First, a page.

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As part of building the CVE, MITRE developed in 2005 a preliminary classification and categorization of vulnerabilities, attacks, faults, and other concepts to generalize the CVE into common software weaknesses. However, while sufficient for CVE, those groupings were too rough to be used to identify and categorize the functionality offered by the code ...


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It's because the vulnerability was actually first discovered in 2010 (even if it wasn't reported as a security issue back then, just as a bug), and rediscovered again in 2014 by Ted Unangst after heartbleed became the straw that broke the camel back, and this time correctly identified as an issue with security implications. Original bug report : ...


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You can request a CVE number without the details being published. The timeline I have previously followed is: Notify vendor Request CVE number, while waiting for vendor response Publish advisory, once issue is fixed or a certain amount of time has passed I consider the CVE guys reasonably trustworthy, and I will disclose high-level details of the ...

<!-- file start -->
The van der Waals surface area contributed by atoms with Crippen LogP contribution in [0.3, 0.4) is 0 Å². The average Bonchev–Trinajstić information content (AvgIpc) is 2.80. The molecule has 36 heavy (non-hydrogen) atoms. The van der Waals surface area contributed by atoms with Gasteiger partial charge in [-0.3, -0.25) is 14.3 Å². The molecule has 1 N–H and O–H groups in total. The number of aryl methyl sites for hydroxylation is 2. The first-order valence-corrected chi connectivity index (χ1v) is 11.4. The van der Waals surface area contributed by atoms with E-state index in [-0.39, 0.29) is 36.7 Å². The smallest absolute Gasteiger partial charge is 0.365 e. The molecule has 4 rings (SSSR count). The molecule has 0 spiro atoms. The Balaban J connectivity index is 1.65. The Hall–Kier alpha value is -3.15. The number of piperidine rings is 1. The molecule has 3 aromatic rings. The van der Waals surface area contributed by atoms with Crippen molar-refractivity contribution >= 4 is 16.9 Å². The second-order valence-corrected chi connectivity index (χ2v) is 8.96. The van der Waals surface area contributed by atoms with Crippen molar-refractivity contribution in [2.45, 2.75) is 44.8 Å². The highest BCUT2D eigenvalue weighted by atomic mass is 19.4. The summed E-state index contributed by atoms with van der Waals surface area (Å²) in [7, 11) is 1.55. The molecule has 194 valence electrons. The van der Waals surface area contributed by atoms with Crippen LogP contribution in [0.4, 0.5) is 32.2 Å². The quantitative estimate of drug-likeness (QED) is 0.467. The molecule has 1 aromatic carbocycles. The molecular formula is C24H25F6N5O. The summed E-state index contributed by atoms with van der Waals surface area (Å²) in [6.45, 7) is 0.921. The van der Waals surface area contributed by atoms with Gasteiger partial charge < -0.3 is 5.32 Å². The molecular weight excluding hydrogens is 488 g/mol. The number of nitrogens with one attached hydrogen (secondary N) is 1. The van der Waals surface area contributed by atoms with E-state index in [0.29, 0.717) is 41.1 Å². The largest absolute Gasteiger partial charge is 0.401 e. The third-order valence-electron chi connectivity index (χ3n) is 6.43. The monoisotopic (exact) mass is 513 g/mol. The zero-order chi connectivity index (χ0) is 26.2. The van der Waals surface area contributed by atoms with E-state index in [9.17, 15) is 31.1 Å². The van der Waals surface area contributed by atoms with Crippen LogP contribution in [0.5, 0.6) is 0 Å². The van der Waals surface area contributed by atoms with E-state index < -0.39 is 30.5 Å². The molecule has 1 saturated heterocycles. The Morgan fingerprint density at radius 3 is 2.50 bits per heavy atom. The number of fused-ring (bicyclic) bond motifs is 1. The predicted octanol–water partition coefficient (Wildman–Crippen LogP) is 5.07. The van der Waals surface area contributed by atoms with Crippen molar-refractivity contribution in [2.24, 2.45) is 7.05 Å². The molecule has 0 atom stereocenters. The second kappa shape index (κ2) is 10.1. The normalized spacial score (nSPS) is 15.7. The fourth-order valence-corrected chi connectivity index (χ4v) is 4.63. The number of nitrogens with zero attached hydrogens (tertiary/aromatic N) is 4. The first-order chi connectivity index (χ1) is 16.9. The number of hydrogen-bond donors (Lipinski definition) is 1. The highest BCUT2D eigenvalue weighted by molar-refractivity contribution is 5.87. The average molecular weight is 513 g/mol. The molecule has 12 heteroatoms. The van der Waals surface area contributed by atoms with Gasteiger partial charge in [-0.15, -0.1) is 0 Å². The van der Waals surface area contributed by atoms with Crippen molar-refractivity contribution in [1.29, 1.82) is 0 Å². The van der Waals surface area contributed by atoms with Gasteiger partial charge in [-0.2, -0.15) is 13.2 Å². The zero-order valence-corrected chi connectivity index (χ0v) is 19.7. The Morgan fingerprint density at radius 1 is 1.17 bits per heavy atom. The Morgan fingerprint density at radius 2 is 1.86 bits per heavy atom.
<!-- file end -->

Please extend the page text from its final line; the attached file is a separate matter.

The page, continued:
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If you apply for a CVE ID and are granted one, then the vulnerability will become public knowledge. It is recommended that you first contact the software developer and wait 30 days for their response. Depending on the severity of the vulnerability, they may ask that you do not make the vulnerability known to the public until they have had time to patch. ...


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As far as I know, you first contact the vendor. There are numerous CVE requests on the oss-security mailing list pointing to bug trackers. Of course if a vendor ignores the issue that's a different story... I suspect your question has more to do with whether it's ethical to disclose without warning a vendor?



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